Spending by international travelers to the U.S. was up for January.
International visitors spent an estimated $14.4 billion on travel to, and tourism-related activities within, the U.S., an 11 percent increase from January 2012 levels, according to the International Trade Administration.
Purchases of travel and tourism-related goods and services by international visitors traveling in the U.S. totaled $10.9 billion in January, an increase of about 10 percent compared with January 2012. These goods and services include food, lodging, recreation, gifts, entertainment and local transportation.
Fares received by U.S. carriers and vessel operators from international visitors also increased by about 11 percent to $3.5 billion for the month, an increase of $355 million compared with January 2012. Overall, the U.S. enjoyed a favorable balance of trade for the month in the travel and tourism sector, with a surplus of $4.6 billion, according to the trade administration.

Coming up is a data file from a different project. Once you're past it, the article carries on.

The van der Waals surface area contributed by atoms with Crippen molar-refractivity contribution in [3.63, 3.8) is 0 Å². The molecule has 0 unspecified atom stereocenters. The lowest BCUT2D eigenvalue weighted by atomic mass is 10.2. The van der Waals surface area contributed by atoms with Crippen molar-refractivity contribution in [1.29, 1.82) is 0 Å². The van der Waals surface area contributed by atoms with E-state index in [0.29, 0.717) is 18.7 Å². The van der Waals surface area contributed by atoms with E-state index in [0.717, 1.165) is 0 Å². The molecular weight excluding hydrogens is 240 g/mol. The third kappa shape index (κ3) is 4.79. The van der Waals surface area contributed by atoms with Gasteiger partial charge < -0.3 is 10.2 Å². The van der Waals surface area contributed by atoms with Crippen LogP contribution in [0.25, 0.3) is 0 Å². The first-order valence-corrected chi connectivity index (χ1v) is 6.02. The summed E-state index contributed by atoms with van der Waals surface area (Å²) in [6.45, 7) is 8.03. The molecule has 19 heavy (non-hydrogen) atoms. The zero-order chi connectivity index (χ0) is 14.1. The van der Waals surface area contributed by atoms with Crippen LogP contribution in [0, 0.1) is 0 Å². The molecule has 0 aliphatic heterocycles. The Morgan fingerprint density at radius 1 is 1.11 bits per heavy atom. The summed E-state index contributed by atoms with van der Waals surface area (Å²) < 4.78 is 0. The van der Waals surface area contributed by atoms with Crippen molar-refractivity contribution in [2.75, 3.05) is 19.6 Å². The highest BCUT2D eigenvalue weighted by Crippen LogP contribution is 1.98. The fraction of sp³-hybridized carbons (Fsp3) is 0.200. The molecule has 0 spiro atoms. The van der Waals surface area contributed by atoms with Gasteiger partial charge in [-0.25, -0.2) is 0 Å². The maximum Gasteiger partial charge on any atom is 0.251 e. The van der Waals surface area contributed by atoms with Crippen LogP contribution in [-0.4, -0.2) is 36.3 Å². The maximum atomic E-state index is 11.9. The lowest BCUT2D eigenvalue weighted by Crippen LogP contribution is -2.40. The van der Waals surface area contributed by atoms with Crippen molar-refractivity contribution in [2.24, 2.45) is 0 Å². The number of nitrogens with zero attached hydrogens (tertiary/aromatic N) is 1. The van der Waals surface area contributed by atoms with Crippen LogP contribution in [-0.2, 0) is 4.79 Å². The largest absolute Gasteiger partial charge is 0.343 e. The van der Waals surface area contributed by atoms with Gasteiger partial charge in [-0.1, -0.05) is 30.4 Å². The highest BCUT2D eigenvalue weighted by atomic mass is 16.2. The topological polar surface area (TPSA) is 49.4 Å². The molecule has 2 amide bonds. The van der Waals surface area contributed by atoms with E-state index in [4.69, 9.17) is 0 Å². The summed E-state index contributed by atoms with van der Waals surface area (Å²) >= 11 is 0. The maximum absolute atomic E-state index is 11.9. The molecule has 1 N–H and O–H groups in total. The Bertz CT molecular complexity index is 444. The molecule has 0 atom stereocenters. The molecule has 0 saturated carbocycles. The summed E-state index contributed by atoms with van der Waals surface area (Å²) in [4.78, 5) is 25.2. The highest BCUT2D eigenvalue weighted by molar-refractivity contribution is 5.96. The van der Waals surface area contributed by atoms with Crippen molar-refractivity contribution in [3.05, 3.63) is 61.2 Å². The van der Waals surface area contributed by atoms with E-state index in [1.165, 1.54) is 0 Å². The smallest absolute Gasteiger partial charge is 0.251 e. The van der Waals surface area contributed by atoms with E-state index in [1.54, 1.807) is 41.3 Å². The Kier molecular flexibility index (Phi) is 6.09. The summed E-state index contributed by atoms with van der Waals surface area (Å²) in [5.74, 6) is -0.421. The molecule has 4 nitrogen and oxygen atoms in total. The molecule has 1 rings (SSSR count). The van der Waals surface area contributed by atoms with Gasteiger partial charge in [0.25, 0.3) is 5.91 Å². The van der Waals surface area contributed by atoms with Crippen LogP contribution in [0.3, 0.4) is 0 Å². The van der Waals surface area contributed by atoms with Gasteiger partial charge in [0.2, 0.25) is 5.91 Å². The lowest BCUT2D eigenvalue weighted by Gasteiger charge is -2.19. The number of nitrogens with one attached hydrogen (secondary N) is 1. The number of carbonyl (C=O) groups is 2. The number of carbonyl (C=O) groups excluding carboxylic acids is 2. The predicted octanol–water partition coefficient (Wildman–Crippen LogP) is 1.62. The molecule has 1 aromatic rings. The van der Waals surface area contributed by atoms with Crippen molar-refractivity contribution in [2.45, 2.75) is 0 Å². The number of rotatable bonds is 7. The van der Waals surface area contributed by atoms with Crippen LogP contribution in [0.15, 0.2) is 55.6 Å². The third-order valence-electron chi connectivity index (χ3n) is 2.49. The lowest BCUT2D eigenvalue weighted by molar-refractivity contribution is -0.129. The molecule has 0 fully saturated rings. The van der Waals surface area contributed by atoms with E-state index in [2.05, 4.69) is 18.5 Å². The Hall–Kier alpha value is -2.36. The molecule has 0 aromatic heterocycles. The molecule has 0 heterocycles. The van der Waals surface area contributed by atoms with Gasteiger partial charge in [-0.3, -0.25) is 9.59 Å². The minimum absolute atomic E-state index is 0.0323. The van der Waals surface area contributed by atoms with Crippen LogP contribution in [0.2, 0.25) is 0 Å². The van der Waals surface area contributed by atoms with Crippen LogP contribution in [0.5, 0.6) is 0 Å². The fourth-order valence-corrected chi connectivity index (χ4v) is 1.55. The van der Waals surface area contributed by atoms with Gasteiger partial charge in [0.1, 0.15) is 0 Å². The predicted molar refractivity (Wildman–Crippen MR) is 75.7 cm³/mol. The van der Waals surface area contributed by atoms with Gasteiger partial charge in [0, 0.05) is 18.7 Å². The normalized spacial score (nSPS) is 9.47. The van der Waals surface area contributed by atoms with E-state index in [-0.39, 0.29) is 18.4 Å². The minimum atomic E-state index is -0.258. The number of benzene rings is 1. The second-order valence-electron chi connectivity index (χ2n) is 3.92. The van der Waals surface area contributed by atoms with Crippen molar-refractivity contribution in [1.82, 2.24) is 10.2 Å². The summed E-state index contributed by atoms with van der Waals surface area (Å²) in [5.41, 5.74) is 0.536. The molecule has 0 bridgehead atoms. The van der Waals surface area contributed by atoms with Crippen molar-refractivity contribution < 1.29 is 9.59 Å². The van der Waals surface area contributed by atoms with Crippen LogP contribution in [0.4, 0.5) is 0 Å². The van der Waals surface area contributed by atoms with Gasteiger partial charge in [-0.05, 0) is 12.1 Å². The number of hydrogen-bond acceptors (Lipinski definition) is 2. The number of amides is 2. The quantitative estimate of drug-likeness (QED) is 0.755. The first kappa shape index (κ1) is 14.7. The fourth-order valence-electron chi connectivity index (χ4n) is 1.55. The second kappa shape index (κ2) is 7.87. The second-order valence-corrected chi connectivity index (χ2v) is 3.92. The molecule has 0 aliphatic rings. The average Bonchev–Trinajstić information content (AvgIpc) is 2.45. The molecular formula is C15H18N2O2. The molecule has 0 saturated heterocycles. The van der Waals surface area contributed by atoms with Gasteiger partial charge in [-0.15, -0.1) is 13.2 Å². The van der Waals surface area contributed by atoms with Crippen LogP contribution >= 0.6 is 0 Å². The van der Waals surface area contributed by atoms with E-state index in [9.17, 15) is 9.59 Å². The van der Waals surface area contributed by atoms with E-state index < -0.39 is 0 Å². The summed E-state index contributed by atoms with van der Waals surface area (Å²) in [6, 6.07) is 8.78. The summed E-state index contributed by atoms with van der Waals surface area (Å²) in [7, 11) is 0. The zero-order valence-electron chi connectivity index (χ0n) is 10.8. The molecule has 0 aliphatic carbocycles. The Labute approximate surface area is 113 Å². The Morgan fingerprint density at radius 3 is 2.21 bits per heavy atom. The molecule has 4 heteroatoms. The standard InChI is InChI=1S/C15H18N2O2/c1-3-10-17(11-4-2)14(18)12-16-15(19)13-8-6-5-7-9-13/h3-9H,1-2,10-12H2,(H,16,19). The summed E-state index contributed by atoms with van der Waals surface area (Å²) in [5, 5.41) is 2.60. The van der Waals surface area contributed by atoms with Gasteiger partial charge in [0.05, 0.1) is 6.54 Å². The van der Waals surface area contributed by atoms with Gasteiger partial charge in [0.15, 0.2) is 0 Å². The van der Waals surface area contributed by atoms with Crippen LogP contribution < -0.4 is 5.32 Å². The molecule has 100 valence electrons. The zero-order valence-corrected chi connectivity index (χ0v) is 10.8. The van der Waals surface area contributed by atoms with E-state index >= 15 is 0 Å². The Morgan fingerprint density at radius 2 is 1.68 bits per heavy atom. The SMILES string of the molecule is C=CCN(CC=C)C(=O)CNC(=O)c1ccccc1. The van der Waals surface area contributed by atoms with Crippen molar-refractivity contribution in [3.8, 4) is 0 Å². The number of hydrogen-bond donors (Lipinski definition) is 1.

“Record-setting growth in the travel and tourism industry continues to contribute to the strength of our nation’s economy,” Undersecretary of Commerce for International Trade Francisco Sánchez said in a statement. “International travel and tourism represents our country’s largest services export, and in 2012, record spending in the United States by international travelers contributed to $2.2 trillion in overall U.S. exports — the highest level in our country’s history.”
Employment, too, is up in the tourism industry.
A report released by the U.S. Department of Commerce’s Bureau of Economic Analysis showed that tourism and tourism-related industries supported 7.7 million jobs last year, an increase of 2.1 percent compared with 2011. About 5.5 million of these positions were direct tourism jobs, while 2.2 million were indirect, meaning that workers produce goods and services used to produce what visitors purchase.
Contact reporter Laura Carroll at email@example.com or 702-380-4588. Follow @lscvegas on Twitter.